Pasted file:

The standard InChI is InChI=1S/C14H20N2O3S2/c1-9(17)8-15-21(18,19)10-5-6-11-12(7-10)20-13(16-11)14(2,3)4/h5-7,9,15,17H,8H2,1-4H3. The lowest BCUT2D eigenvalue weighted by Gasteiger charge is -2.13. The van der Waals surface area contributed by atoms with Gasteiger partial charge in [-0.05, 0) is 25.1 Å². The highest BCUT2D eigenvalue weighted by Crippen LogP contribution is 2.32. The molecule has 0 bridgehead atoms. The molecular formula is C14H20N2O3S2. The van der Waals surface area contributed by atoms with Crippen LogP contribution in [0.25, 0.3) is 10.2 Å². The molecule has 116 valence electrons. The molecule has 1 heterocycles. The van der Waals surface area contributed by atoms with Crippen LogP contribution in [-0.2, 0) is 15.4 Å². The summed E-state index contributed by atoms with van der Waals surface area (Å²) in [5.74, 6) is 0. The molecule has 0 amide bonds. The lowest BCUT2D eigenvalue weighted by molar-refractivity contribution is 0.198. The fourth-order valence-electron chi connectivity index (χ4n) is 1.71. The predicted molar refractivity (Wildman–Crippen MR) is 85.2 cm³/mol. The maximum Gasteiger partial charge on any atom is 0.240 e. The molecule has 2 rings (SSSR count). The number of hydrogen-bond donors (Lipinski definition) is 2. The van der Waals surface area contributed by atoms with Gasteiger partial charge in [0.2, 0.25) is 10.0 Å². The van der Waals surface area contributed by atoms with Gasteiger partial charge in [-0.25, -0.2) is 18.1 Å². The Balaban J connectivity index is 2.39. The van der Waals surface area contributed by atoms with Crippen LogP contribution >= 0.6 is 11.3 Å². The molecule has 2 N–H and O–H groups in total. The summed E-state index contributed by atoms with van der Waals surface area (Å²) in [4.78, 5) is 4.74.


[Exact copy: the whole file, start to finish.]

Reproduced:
The standard InChI is InChI=1S/C14H20N2O3S2/c1-9(17)8-15-21(18,19)10-5-6-11-12(7-10)20-13(16-11)14(2,3)4/h5-7,9,15,17H,8H2,1-4H3. The lowest BCUT2D eigenvalue weighted by Gasteiger charge is -2.13. The van der Waals surface area contributed by atoms with Gasteiger partial charge in [-0.05, 0) is 25.1 Å². The highest BCUT2D eigenvalue weighted by Crippen LogP contribution is 2.32. The molecule has 0 bridgehead atoms. The molecular formula is C14H20N2O3S2. The van der Waals surface area contributed by atoms with Crippen LogP contribution in [0.25, 0.3) is 10.2 Å². The molecule has 116 valence electrons. The molecule has 1 heterocycles. The van der Waals surface area contributed by atoms with Crippen LogP contribution in [-0.2, 0) is 15.4 Å². The summed E-state index contributed by atoms with van der Waals surface area (Å²) in [5.74, 6) is 0. The molecule has 0 amide bonds. The lowest BCUT2D eigenvalue weighted by molar-refractivity contribution is 0.198. The fourth-order valence-electron chi connectivity index (χ4n) is 1.71. The predicted molar refractivity (Wildman–Crippen MR) is 85.2 cm³/mol. The maximum Gasteiger partial charge on any atom is 0.240 e. The molecule has 2 rings (SSSR count). The number of hydrogen-bond donors (Lipinski definition) is 2. The van der Waals surface area contributed by atoms with Gasteiger partial charge in [0.2, 0.25) is 10.0 Å². The van der Waals surface area contributed by atoms with Gasteiger partial charge in [-0.25, -0.2) is 18.1 Å². The Balaban J connectivity index is 2.39. The van der Waals surface area contributed by atoms with Crippen LogP contribution >= 0.6 is 11.3 Å². The molecule has 2 N–H and O–H groups in total. The summed E-state index contributed by atoms with van der Waals surface area (Å²) in [4.78, 5) is 4.74.